If you haven’t been living under a rock recently, you’ve likely see the news about the state of the public education system. You might have even seen news coverage of one or more teacher strikes or walkouts. Teachers all over the country struggle to make a living wage, at the same time, are spending out-of-pocket to meet the needs of their students. You might be asking: “Is this article supposed to be convincing me to become a teacher or run screaming in the other direction?”
Now, the average school can’t hook you up with a cereal bar, in-house climbing gym, or shuttles to and from your home, but there are perks to be a member of the National Education Association - not necessarily monetary perks, but perks nonetheless.
Become an elementary teacher if you…
- like kids: You will spend all day with kids. You should truly enjoy spending time teaching students how to tie their shoes, and teaching them how to be kind tiny humans. If you do not like tiny humans, you will not enjoy this job.
- like wearing sneakers to work: Elementary teachers get all of their steps in every. single. day. Never underestimate the happiness that comfortable rubber-soled footwear can bring you on a daily basis.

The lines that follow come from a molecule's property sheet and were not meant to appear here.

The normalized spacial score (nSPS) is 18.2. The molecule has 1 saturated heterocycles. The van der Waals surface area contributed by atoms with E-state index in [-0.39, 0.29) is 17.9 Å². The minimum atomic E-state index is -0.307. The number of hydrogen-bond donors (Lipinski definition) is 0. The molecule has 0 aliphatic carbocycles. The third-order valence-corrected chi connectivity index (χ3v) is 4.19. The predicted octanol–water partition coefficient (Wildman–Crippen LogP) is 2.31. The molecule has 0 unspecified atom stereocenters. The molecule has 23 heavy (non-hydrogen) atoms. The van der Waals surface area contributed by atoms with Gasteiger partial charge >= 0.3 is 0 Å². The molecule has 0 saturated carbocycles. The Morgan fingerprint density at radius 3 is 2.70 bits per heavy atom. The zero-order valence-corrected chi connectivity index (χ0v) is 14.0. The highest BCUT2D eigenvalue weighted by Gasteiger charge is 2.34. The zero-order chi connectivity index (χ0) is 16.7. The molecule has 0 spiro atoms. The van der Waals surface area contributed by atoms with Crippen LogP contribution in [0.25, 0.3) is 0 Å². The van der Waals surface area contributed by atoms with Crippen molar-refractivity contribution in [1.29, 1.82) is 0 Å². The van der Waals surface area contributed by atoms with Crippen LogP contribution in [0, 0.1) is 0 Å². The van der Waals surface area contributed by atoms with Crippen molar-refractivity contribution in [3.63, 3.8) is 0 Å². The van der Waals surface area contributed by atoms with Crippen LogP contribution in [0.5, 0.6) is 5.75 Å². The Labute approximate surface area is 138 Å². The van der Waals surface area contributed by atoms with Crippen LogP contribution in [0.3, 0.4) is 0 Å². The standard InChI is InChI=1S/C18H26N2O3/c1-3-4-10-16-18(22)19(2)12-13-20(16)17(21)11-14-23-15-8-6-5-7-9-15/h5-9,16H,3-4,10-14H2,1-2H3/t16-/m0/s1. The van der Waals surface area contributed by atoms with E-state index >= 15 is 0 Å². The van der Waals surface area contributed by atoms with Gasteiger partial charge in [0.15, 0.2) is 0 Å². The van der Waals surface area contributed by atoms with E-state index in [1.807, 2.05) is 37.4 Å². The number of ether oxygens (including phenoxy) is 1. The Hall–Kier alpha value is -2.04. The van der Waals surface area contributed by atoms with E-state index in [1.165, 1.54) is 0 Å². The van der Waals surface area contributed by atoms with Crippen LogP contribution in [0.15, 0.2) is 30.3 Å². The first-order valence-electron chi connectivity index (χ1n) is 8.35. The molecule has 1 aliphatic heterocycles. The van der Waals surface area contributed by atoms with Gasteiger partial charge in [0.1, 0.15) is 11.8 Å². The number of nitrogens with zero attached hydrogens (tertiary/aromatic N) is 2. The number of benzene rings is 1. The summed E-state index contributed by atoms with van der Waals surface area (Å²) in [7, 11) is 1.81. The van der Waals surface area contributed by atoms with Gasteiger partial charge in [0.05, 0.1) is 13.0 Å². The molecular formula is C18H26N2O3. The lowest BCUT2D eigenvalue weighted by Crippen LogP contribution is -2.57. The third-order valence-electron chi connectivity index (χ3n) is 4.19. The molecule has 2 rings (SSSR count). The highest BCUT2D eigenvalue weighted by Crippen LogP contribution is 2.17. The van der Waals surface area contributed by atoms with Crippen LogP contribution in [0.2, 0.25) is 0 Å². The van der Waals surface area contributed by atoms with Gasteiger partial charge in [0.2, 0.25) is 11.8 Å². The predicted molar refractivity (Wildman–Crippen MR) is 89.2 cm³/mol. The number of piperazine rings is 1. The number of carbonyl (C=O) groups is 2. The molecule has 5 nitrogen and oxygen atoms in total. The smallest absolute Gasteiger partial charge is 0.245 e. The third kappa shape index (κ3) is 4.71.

Become a math teacher if you…
- like helping people solve problems, and find satisfaction in taking on a challenge.
- want to build a future where people actually understand how taxes, pricing, interest and the economy works. Trust me, I can wax poetic for days about how language arts teachers help students critically think, and analyze literature, but what good is literature when your future students are trying to balance a budget?
This one seems obvious, but become a teacher if you want summers off. You can spend time with your kids, paint the house, write that novel you’ve been talking about for years, or work a job to make ends meet. If you need to take a summer job, try to choose something that is completely unrelated to lesson plans and teacher evaluations. This way, by the time summer is over, your classroom will look way better than your target register, or your spider-infested bunk at sleepaway camp.
In all seriousness - more than ever, kids need passionate educators in the classroom that care about the future of the country and the world. If you’re lucky, you might teach a future president, astronaut or both. If you’re good, you’ll teach kids to be kind and view the world with compassion, open minds and open hearts. Become a teacher.
Article by Jessica Morana